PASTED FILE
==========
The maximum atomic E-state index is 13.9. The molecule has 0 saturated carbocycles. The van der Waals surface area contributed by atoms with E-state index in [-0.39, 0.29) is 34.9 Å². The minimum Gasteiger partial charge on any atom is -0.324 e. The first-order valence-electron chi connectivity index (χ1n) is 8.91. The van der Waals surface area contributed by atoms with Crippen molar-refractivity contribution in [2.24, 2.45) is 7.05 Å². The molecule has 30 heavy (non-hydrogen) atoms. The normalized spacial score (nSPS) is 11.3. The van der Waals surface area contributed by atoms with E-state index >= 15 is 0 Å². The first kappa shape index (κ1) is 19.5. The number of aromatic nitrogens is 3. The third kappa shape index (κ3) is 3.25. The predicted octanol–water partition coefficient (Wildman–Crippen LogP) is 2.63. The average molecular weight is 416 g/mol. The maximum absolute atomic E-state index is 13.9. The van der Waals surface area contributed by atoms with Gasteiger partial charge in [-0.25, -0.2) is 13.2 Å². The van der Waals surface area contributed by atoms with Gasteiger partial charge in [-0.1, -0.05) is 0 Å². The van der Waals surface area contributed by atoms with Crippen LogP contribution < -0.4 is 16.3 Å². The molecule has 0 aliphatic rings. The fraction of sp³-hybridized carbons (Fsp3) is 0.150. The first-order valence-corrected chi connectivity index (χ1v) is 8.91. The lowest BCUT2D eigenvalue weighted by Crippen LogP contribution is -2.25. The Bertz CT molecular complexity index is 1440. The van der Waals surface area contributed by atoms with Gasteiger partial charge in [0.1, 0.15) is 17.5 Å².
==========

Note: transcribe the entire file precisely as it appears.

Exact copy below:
The maximum atomic E-state index is 13.9. The molecule has 0 saturated carbocycles. The van der Waals surface area contributed by atoms with E-state index in [-0.39, 0.29) is 34.9 Å². The minimum Gasteiger partial charge on any atom is -0.324 e. The first-order valence-electron chi connectivity index (χ1n) is 8.91. The van der Waals surface area contributed by atoms with Crippen molar-refractivity contribution in [2.24, 2.45) is 7.05 Å². The molecule has 30 heavy (non-hydrogen) atoms. The normalized spacial score (nSPS) is 11.3. The van der Waals surface area contributed by atoms with E-state index >= 15 is 0 Å². The first kappa shape index (κ1) is 19.5. The number of aromatic nitrogens is 3. The third kappa shape index (κ3) is 3.25. The predicted octanol–water partition coefficient (Wildman–Crippen LogP) is 2.63. The average molecular weight is 416 g/mol. The maximum absolute atomic E-state index is 13.9. The van der Waals surface area contributed by atoms with Gasteiger partial charge in [-0.25, -0.2) is 13.2 Å². The van der Waals surface area contributed by atoms with Gasteiger partial charge in [-0.1, -0.05) is 0 Å². The van der Waals surface area contributed by atoms with Crippen LogP contribution < -0.4 is 16.3 Å². The molecule has 0 aliphatic rings. The fraction of sp³-hybridized carbons (Fsp3) is 0.150. The first-order valence-corrected chi connectivity index (χ1v) is 8.91. The lowest BCUT2D eigenvalue weighted by Crippen LogP contribution is -2.25. The Bertz CT molecular complexity index is 1440. The van der Waals surface area contributed by atoms with Gasteiger partial charge in [0.1, 0.15) is 17.5 Å².